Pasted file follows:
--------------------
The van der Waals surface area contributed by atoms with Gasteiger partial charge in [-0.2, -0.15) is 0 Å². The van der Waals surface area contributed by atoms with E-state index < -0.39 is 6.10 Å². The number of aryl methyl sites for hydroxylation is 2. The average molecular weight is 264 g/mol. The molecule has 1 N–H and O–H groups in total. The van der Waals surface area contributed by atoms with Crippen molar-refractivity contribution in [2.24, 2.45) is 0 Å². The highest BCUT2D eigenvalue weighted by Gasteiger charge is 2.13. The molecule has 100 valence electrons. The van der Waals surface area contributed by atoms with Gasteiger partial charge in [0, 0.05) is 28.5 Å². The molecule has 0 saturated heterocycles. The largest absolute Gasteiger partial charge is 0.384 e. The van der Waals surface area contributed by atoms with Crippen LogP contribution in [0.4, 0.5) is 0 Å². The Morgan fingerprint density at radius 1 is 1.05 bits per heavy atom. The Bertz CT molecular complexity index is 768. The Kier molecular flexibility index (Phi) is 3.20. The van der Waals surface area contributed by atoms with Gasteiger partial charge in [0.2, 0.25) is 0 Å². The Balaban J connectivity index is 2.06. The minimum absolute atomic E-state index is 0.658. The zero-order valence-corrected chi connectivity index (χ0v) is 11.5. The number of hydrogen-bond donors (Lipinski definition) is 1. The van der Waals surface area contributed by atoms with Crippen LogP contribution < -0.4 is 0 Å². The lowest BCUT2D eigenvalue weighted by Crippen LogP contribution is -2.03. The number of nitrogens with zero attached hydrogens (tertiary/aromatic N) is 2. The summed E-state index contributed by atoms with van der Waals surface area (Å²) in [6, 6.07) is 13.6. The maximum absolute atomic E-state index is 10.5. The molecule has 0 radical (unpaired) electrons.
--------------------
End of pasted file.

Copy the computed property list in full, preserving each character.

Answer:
The van der Waals surface area contributed by atoms with Gasteiger partial charge in [-0.2, -0.15) is 0 Å². The van der Waals surface area contributed by atoms with E-state index < -0.39 is 6.10 Å². The number of aryl methyl sites for hydroxylation is 2. The average molecular weight is 264 g/mol. The molecule has 1 N–H and O–H groups in total. The van der Waals surface area contributed by atoms with Crippen molar-refractivity contribution in [2.24, 2.45) is 0 Å². The highest BCUT2D eigenvalue weighted by Gasteiger charge is 2.13. The molecule has 100 valence electrons. The van der Waals surface area contributed by atoms with Gasteiger partial charge in [0, 0.05) is 28.5 Å². The molecule has 0 saturated heterocycles. The largest absolute Gasteiger partial charge is 0.384 e. The van der Waals surface area contributed by atoms with Crippen LogP contribution in [0.4, 0.5) is 0 Å². The Morgan fingerprint density at radius 1 is 1.05 bits per heavy atom. The Bertz CT molecular complexity index is 768. The Kier molecular flexibility index (Phi) is 3.20. The van der Waals surface area contributed by atoms with Gasteiger partial charge in [0.2, 0.25) is 0 Å². The Balaban J connectivity index is 2.06. The minimum absolute atomic E-state index is 0.658. The zero-order valence-corrected chi connectivity index (χ0v) is 11.5. The number of hydrogen-bond donors (Lipinski definition) is 1. The van der Waals surface area contributed by atoms with Crippen LogP contribution < -0.4 is 0 Å². The lowest BCUT2D eigenvalue weighted by Crippen LogP contribution is -2.03. The number of nitrogens with zero attached hydrogens (tertiary/aromatic N) is 2. The summed E-state index contributed by atoms with van der Waals surface area (Å²) in [6, 6.07) is 13.6. The maximum absolute atomic E-state index is 10.5. The molecule has 0 radical (unpaired) electrons.